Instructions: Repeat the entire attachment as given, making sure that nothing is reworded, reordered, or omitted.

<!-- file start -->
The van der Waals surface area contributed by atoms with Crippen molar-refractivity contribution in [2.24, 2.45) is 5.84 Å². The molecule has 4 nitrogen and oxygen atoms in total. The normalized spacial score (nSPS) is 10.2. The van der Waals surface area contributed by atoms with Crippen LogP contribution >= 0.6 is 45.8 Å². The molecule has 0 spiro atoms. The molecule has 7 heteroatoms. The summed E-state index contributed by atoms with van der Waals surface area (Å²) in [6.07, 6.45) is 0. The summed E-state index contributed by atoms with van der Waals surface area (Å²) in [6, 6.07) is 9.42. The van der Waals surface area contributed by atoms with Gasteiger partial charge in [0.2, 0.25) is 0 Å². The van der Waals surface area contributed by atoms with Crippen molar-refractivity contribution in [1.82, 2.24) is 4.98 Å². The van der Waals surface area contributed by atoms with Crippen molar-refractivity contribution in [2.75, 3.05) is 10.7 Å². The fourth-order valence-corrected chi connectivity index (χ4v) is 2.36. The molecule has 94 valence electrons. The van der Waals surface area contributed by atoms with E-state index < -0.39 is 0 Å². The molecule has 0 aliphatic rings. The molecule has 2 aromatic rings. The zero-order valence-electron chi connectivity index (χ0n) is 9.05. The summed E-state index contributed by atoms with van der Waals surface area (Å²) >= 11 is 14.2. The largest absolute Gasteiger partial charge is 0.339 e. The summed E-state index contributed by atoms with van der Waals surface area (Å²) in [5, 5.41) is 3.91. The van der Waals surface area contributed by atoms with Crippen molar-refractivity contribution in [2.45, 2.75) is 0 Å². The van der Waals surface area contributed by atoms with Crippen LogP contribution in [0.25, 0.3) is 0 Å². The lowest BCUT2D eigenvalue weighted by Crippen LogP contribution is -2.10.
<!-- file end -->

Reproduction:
The van der Waals surface area contributed by atoms with Crippen molar-refractivity contribution in [2.24, 2.45) is 5.84 Å². The molecule has 4 nitrogen and oxygen atoms in total. The normalized spacial score (nSPS) is 10.2. The van der Waals surface area contributed by atoms with Crippen LogP contribution >= 0.6 is 45.8 Å². The molecule has 0 spiro atoms. The molecule has 7 heteroatoms. The summed E-state index contributed by atoms with van der Waals surface area (Å²) in [6.07, 6.45) is 0. The summed E-state index contributed by atoms with van der Waals surface area (Å²) in [6, 6.07) is 9.42. The van der Waals surface area contributed by atoms with Gasteiger partial charge in [0.2, 0.25) is 0 Å². The van der Waals surface area contributed by atoms with Crippen molar-refractivity contribution in [1.82, 2.24) is 4.98 Å². The van der Waals surface area contributed by atoms with Crippen molar-refractivity contribution in [2.75, 3.05) is 10.7 Å². The fourth-order valence-corrected chi connectivity index (χ4v) is 2.36. The molecule has 94 valence electrons. The van der Waals surface area contributed by atoms with E-state index < -0.39 is 0 Å². The molecule has 0 aliphatic rings. The molecule has 2 aromatic rings. The zero-order valence-electron chi connectivity index (χ0n) is 9.05. The summed E-state index contributed by atoms with van der Waals surface area (Å²) >= 11 is 14.2. The largest absolute Gasteiger partial charge is 0.339 e. The summed E-state index contributed by atoms with van der Waals surface area (Å²) in [5, 5.41) is 3.91. The van der Waals surface area contributed by atoms with Crippen molar-refractivity contribution in [2.45, 2.75) is 0 Å². The van der Waals surface area contributed by atoms with Crippen LogP contribution in [0.25, 0.3) is 0 Å². The lowest BCUT2D eigenvalue weighted by Crippen LogP contribution is -2.10.